In terms of date of design, it looks as though the power sections of the blue/grey fronted MC50/4 and MC100/4 go back at least as far as early 1965 - i.e. to the sloping front Metal Clad public address amplifiers.
The signal from the valve preamp is passed to the ECC83 through one of the octal sockets (marked with yellow tape). The other octal socket (marked in red) links the feeds for the main power switch, the fuse, and indicator lamp.
Some notes coming soon on the circuits of the final generation of MC100 metal clad amplifiers produced by JMI - the all-valve MC100/4 and part-transistor part-valve MC100/6 in blue/grey livery. Examples can be seen on this page.
Just to say that it is now clear that their power sections are close relatives (very close indeed) of the power section created for the UL4120 and UL7120 amplifiers, but adjusted for EL34s. The two UL series amps had KT88s.
The question is whether the circuits devised for the power sections of the MC100s of 1966 descend from the MC100/4 and MC100/6 of late 1964 - in other words, whether their circuits pre-date those of the UL4120 and UL7120.
A former JMI employee has kindly provided the name of the electronics company - not Triumph, Burndept, or JMI - thought to have devised the power sections of the UL amps This will be taken up shortly.
Details of the Celestion G12S - light-weight magnet, Jennings silver/polygrey in colour - in one of a pair of Vox Line Source 60 (LS60) column speakers from 1966. The greenback version of this driver was the T1252. The pictures have been added to the page on the LS60.
13th March (2)
These are great, heavyweight amps. It may be possible soon to include an entry on and photos of an important early survivor.
The page on the later Vox 50 watt PA amps - the MC50/4 and MC50/6, 1966-1968 - has been updated. Further updates on these amps to come, but probably not for a few weeks yet. In progress, updated pages on the Vox 100 watt PA units.
12th March (2)
There is now a new page on early Vox MC50s - the Metal Clad 50 watt amplifiers produced in 1964 and 1965. This runs parallel to the one on the Vox AC50 website.
Coming shortly, a page dedicated to MC50s in the period 1966-1968 - the revised all-valve MC50/4, with four inputs, and the new hybrid MC50/6 with a transistor preamp and valve power section.
At least two circuit diagrams for these amps survive. These will be posted when they are to hand (possibly in a month's time).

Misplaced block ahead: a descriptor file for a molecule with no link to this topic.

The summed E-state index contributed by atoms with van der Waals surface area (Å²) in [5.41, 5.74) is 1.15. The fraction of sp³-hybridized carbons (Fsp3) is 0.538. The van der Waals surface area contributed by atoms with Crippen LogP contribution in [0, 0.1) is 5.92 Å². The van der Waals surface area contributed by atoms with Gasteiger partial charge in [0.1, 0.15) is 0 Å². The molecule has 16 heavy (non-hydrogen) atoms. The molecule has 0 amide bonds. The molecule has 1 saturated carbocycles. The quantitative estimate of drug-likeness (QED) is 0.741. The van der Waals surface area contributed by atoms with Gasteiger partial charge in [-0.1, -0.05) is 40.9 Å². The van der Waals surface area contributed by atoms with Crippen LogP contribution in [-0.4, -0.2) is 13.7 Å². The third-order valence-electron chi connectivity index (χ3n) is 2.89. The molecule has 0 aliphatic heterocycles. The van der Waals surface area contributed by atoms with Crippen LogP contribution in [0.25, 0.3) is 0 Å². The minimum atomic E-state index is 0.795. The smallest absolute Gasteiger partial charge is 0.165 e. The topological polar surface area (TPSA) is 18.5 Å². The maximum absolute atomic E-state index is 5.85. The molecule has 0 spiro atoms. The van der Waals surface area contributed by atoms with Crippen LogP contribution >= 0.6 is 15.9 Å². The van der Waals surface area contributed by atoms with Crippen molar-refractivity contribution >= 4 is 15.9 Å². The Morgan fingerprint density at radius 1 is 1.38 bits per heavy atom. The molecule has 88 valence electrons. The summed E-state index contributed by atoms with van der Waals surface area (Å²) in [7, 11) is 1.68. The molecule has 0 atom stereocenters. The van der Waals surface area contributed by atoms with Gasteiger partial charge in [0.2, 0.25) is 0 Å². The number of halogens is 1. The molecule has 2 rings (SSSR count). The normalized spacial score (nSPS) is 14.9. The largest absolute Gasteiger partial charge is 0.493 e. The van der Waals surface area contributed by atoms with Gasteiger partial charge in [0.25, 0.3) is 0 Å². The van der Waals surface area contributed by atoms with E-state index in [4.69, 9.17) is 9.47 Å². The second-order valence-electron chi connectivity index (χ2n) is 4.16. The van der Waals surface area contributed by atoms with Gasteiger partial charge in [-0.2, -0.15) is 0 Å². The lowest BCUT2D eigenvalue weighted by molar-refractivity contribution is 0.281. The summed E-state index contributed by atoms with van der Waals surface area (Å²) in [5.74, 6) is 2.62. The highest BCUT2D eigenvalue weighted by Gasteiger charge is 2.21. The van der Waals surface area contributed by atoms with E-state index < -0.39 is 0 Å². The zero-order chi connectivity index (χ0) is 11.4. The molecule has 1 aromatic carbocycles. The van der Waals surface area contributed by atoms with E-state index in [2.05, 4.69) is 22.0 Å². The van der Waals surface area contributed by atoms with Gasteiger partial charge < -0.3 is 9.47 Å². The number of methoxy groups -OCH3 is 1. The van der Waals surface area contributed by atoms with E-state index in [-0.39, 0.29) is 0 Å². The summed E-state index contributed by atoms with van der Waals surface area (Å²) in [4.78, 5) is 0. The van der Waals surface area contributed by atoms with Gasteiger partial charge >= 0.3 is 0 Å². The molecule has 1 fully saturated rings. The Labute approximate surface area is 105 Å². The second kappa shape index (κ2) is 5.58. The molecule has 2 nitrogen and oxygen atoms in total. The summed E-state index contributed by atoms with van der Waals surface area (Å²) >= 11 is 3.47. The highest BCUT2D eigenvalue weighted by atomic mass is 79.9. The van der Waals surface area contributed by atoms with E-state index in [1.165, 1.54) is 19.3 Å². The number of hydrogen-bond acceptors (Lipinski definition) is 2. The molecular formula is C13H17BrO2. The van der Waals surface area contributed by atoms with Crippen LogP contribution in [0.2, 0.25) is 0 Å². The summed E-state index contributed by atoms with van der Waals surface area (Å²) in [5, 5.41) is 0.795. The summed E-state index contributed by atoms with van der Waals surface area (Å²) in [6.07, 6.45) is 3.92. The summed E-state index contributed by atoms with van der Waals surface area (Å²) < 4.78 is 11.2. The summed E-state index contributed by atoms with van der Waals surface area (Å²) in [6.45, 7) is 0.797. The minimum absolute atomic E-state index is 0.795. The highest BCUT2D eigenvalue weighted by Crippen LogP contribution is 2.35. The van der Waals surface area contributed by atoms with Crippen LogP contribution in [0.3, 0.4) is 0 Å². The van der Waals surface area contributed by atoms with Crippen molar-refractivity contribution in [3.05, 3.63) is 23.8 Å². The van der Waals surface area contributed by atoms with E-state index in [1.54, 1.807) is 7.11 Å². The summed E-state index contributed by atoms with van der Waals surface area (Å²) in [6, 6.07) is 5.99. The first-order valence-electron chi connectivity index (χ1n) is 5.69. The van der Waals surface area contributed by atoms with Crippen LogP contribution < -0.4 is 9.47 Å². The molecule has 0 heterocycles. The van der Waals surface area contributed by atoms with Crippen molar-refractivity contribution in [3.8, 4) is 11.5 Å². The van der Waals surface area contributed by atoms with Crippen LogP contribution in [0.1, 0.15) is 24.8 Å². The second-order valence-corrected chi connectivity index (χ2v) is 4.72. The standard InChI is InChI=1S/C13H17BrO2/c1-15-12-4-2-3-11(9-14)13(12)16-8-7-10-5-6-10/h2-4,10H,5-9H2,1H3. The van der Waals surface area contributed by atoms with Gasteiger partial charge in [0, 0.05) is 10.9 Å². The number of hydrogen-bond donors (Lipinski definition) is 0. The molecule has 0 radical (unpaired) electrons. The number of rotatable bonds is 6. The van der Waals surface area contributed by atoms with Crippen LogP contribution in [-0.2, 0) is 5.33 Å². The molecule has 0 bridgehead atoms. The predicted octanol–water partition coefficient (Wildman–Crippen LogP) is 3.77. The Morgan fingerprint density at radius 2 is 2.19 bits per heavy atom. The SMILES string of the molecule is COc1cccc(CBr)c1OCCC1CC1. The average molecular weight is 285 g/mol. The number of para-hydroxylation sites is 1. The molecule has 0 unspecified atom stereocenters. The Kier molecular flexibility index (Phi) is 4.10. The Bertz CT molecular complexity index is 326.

The page on Vox wall / portable speakers has been updated. It seems unlikely that many units containing 8" drivers survive today - most will have been bought by clubs or factories. But a certain number of 10" and 12" cabs have survived, original Elac drivers intact.
The page on the Vox Line Source 60 column speakers, new in the autumn of 1965, is now up. Documentation relating to the Line Source range (and certain Vox Public Address amplifiers) will be assembled on a page of its own. In the later sixties, "list price" meant very little in the larger cities. A number of shops - Pan Music on Wardour Street in London being one - was able to sell new Vox gear at huge discounts.
Material relating to the Vox Line Source 40 column speakers - the LS40, re-christened the "Grenadier" in the USA from 1965 - has been updated and gathered on a new page - available here. More to come shortly. The Stones certainly had a pre-production set in late 1963 (illustrated on the page) - a search is underway for photos of other early instances.
Material relating to the Vox Line Source 60 column speakers, 1965-1969, should be up on a new page tomorrow.
Various new pages on Vox public address equipment - with new info from former JMI employes - are on the way. Also in progress, revised pages on Vox speaker cabinets - first Line Source 15 (LS15) units. There will be an introductory page on Line Source cabinets as a "type", setting out its history, from beginnings in the UK in 1952 to the late 1960s.
Promotional picture, 1964.
Relevant shop adverts from the back pages of "Melody Maker" magazine will be incoporated next week.
Thanks to Toni, images from Derek Underdown's copy of a JMI brochure produced for the Italian market in the last third of 1964. Note that AC100 depicted is in a thick-edged box with corner protectors.
The caption effectively follows the English version released earlier in the year: "100 Watts output, Volume, treble and bass controls. Individual requirements for the soloist sometimes demand more power than is normally For adequate reverse of sheer undistorted power, the A.C.100 is unrivalled."
Detail from the JMI catalogue of 1964.
Two JMI circuit diagrams for the PA mixers have been identified - OS/058 and OS/082. When copies are to hand (it may take some weeks) they will be posted here.